Health and Wellness Uncategorized

Race Recap: Bellin 10K 2012

The Bellin 10K is one of the largest 10K races in the United States. Today I was proud to toe the starting line with more than 18,000 runners and walkers for a jaunt through the tree lined streets of Green Bay and Allouez.

Race recap short version: Hot. Windy. Humid. Sunny. No PR. Disappointment. Still trying to cool off and rehydrate. Continue on for the long version.


I had picked the Bellin to be my late Spring, early Summer “A” race for which to focus my training efforts. I grew up in Green Bay, have run the Bellin many times, and know its course is well. I came into the race weekend feeling fit and fast. My training, including a recent 5K PR, had me where I wanted to be. I also have dropped 6 pounds in the last 8 weeks and am racing at a weight I have not been at since the mid 1990s. All in all things were right where I wanted them to be.

Pre-Race Forecast

3 weeks ago the Green Bay marathon was beset by warm weather and about 2.5 hours into the race the course was officially closed. The resulting medical problems, as well as negative reaction from runners still on the course at the time it closed, had Bellin race officials closely monitoring the forecast for today. Unseasonably heat and humidity, with no cloud cover and a strong wind were in the forecast and race organizers took action with an improved event warning notification system, more water stations, ice stations on the course, asking residents to provide sprinklers, and warning runners to adjust their expectations for race day.

I have done plenty of running in warm weather and was not overly concerned about this morning’s forecast. I might have been too cavalier about the forecast and how it might impact my goal to PR (run under 42 minutes). I ran the Green Bay half marathon at a comfortable pace and was not really bothered by the heat.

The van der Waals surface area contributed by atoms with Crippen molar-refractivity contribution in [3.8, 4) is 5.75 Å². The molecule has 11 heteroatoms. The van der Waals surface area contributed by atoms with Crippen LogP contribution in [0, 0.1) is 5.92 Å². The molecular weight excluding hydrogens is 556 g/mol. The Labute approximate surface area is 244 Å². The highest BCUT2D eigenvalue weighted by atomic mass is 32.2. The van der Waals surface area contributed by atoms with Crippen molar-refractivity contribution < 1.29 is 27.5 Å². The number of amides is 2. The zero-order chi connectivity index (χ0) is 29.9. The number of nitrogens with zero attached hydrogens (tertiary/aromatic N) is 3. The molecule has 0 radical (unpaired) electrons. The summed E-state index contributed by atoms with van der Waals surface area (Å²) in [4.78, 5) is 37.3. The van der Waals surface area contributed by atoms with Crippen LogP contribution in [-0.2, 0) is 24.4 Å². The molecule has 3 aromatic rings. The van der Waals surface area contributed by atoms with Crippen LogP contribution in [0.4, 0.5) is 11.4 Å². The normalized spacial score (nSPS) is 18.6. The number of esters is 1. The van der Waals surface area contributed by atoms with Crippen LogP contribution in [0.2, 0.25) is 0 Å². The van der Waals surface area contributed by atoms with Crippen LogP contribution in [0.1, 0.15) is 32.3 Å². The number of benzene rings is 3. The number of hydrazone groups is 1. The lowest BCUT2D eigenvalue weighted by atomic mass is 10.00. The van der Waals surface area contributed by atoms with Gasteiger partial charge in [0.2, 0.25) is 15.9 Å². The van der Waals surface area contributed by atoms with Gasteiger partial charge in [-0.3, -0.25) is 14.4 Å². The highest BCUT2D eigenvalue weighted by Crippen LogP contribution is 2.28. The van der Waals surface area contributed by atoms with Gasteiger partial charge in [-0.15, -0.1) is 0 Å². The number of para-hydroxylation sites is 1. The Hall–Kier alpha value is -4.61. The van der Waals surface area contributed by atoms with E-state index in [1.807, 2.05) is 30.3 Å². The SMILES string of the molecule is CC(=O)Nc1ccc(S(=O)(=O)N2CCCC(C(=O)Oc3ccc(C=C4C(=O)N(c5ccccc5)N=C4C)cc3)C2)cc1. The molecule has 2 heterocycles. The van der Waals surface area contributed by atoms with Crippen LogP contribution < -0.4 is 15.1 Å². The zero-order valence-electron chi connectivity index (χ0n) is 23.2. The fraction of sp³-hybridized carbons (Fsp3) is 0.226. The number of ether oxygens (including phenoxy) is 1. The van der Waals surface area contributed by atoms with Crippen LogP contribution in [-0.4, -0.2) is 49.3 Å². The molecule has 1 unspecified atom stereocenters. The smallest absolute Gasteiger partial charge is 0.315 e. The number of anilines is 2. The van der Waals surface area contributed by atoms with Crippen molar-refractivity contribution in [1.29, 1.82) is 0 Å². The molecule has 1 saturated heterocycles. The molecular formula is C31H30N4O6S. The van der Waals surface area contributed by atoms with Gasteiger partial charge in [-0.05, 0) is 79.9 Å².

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Pre-Race Prep

I am a strong believer (or I was) in maintaining normal routines on race day. As such I awoke at 0540, made oatmeal and coffee as I eat every morning, and drank about 16 ounces of water (in addition to the coffee). We left for the race at about 0655. It was warm, but not significant warmth in my opinion. I think it was about 72F and there was a 10-15 mph wind from the south/southwest. After walking about 5 blocks from our parking area to the start I found a port-a-potty with no lines. After a “mission accomplished” I had a glass of water (about 4 ounces) and made my way to some shade near corral 1. At about 0730 I ran for about 5 minutes on a side street. Starting at an easy pace and increasing to about half marathon pace (7:30) I was surprised that I was quickly dripping with sweat. I slowed down and jogged back to the port-a-potty area. Lines were too long so I walked into corral 1. I am not sure what the temp was at the race start but it felt closer to 80F than 70F.